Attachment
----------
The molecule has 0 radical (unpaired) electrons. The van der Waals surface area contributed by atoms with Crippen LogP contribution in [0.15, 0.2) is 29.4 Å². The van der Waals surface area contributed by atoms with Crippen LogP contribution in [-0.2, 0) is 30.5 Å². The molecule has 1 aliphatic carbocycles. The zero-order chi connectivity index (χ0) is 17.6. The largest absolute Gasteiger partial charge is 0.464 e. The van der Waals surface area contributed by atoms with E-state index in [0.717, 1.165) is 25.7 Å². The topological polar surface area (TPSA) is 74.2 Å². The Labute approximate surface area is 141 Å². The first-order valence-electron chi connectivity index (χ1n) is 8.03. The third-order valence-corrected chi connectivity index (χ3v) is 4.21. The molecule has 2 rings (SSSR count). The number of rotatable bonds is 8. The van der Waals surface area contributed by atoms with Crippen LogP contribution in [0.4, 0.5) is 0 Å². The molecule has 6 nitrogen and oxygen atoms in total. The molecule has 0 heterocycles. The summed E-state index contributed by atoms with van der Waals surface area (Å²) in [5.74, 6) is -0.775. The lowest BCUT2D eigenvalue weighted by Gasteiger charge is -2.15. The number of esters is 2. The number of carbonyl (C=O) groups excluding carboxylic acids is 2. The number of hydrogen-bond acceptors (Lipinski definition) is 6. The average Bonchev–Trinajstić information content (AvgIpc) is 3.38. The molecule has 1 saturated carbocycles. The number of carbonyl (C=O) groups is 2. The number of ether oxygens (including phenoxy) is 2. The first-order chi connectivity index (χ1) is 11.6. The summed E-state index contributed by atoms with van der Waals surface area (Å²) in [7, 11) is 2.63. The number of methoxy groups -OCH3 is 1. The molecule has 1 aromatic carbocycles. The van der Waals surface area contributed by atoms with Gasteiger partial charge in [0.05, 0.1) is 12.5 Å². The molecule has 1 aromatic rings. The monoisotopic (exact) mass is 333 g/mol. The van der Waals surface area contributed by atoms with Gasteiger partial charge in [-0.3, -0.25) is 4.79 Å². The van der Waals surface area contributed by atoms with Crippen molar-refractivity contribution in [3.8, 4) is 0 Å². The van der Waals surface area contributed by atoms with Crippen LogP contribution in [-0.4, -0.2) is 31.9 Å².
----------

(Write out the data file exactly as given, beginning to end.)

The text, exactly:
The molecule has 0 radical (unpaired) electrons. The van der Waals surface area contributed by atoms with Crippen LogP contribution in [0.15, 0.2) is 29.4 Å². The van der Waals surface area contributed by atoms with Crippen LogP contribution in [-0.2, 0) is 30.5 Å². The molecule has 1 aliphatic carbocycles. The zero-order chi connectivity index (χ0) is 17.6. The largest absolute Gasteiger partial charge is 0.464 e. The van der Waals surface area contributed by atoms with E-state index in [0.717, 1.165) is 25.7 Å². The topological polar surface area (TPSA) is 74.2 Å². The Labute approximate surface area is 141 Å². The first-order valence-electron chi connectivity index (χ1n) is 8.03. The third-order valence-corrected chi connectivity index (χ3v) is 4.21. The molecule has 2 rings (SSSR count). The number of rotatable bonds is 8. The van der Waals surface area contributed by atoms with Crippen LogP contribution in [0.4, 0.5) is 0 Å². The molecule has 6 nitrogen and oxygen atoms in total. The molecule has 0 heterocycles. The summed E-state index contributed by atoms with van der Waals surface area (Å²) in [5.74, 6) is -0.775. The lowest BCUT2D eigenvalue weighted by Gasteiger charge is -2.15. The number of esters is 2. The number of carbonyl (C=O) groups excluding carboxylic acids is 2. The number of hydrogen-bond acceptors (Lipinski definition) is 6. The average Bonchev–Trinajstić information content (AvgIpc) is 3.38. The molecule has 1 saturated carbocycles. The number of carbonyl (C=O) groups is 2. The number of ether oxygens (including phenoxy) is 2. The first-order chi connectivity index (χ1) is 11.6. The summed E-state index contributed by atoms with van der Waals surface area (Å²) in [7, 11) is 2.63. The number of methoxy groups -OCH3 is 1. The molecule has 1 aromatic carbocycles. The van der Waals surface area contributed by atoms with Gasteiger partial charge in [0.05, 0.1) is 12.5 Å². The molecule has 1 aromatic rings. The monoisotopic (exact) mass is 333 g/mol. The van der Waals surface area contributed by atoms with Gasteiger partial charge in [-0.3, -0.25) is 4.79 Å². The van der Waals surface area contributed by atoms with Crippen molar-refractivity contribution in [3.8, 4) is 0 Å². The van der Waals surface area contributed by atoms with Crippen LogP contribution in [-0.4, -0.2) is 31.9 Å².